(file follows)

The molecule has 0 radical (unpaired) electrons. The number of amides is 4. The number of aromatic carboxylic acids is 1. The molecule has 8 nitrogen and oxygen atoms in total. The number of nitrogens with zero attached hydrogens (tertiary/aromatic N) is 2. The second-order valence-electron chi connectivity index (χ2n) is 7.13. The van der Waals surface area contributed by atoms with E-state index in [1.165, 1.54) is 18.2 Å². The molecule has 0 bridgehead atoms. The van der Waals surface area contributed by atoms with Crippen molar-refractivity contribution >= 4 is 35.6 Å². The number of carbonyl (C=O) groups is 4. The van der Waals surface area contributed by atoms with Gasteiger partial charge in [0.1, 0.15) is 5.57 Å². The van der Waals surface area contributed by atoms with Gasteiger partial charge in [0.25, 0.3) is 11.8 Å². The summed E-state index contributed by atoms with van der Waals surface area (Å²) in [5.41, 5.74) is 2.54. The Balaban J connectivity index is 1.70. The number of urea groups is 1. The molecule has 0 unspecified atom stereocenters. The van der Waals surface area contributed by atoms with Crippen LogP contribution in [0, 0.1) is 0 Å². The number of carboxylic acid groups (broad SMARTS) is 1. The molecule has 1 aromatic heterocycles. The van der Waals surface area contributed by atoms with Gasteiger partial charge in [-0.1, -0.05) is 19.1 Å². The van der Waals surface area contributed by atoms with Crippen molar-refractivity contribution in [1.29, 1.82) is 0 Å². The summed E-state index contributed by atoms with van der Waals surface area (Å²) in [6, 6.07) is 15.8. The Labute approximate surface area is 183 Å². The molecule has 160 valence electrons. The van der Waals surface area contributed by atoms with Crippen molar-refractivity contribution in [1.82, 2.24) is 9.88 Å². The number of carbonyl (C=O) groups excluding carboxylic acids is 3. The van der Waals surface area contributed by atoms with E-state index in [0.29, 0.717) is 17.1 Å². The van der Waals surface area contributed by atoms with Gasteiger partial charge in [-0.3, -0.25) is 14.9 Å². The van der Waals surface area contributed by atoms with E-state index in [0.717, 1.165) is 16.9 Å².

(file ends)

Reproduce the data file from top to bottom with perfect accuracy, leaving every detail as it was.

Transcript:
The molecule has 0 radical (unpaired) electrons. The number of amides is 4. The number of aromatic carboxylic acids is 1. The molecule has 8 nitrogen and oxygen atoms in total. The number of nitrogens with zero attached hydrogens (tertiary/aromatic N) is 2. The second-order valence-electron chi connectivity index (χ2n) is 7.13. The van der Waals surface area contributed by atoms with E-state index in [1.165, 1.54) is 18.2 Å². The molecule has 0 bridgehead atoms. The van der Waals surface area contributed by atoms with Crippen molar-refractivity contribution >= 4 is 35.6 Å². The number of carbonyl (C=O) groups is 4. The van der Waals surface area contributed by atoms with Gasteiger partial charge in [0.1, 0.15) is 5.57 Å². The van der Waals surface area contributed by atoms with Gasteiger partial charge in [0.25, 0.3) is 11.8 Å². The summed E-state index contributed by atoms with van der Waals surface area (Å²) in [5.41, 5.74) is 2.54. The Balaban J connectivity index is 1.70. The number of urea groups is 1. The molecule has 0 unspecified atom stereocenters. The van der Waals surface area contributed by atoms with Crippen LogP contribution in [0, 0.1) is 0 Å². The number of carboxylic acid groups (broad SMARTS) is 1. The molecule has 1 aromatic heterocycles. The van der Waals surface area contributed by atoms with Gasteiger partial charge in [-0.1, -0.05) is 19.1 Å². The van der Waals surface area contributed by atoms with Crippen molar-refractivity contribution in [1.29, 1.82) is 0 Å². The summed E-state index contributed by atoms with van der Waals surface area (Å²) in [6, 6.07) is 15.8. The Labute approximate surface area is 183 Å². The molecule has 160 valence electrons. The van der Waals surface area contributed by atoms with Crippen molar-refractivity contribution in [1.82, 2.24) is 9.88 Å². The number of carbonyl (C=O) groups excluding carboxylic acids is 3. The van der Waals surface area contributed by atoms with E-state index in [0.29, 0.717) is 17.1 Å². The van der Waals surface area contributed by atoms with Gasteiger partial charge in [-0.3, -0.25) is 14.9 Å². The van der Waals surface area contributed by atoms with E-state index in [0.717, 1.165) is 16.9 Å².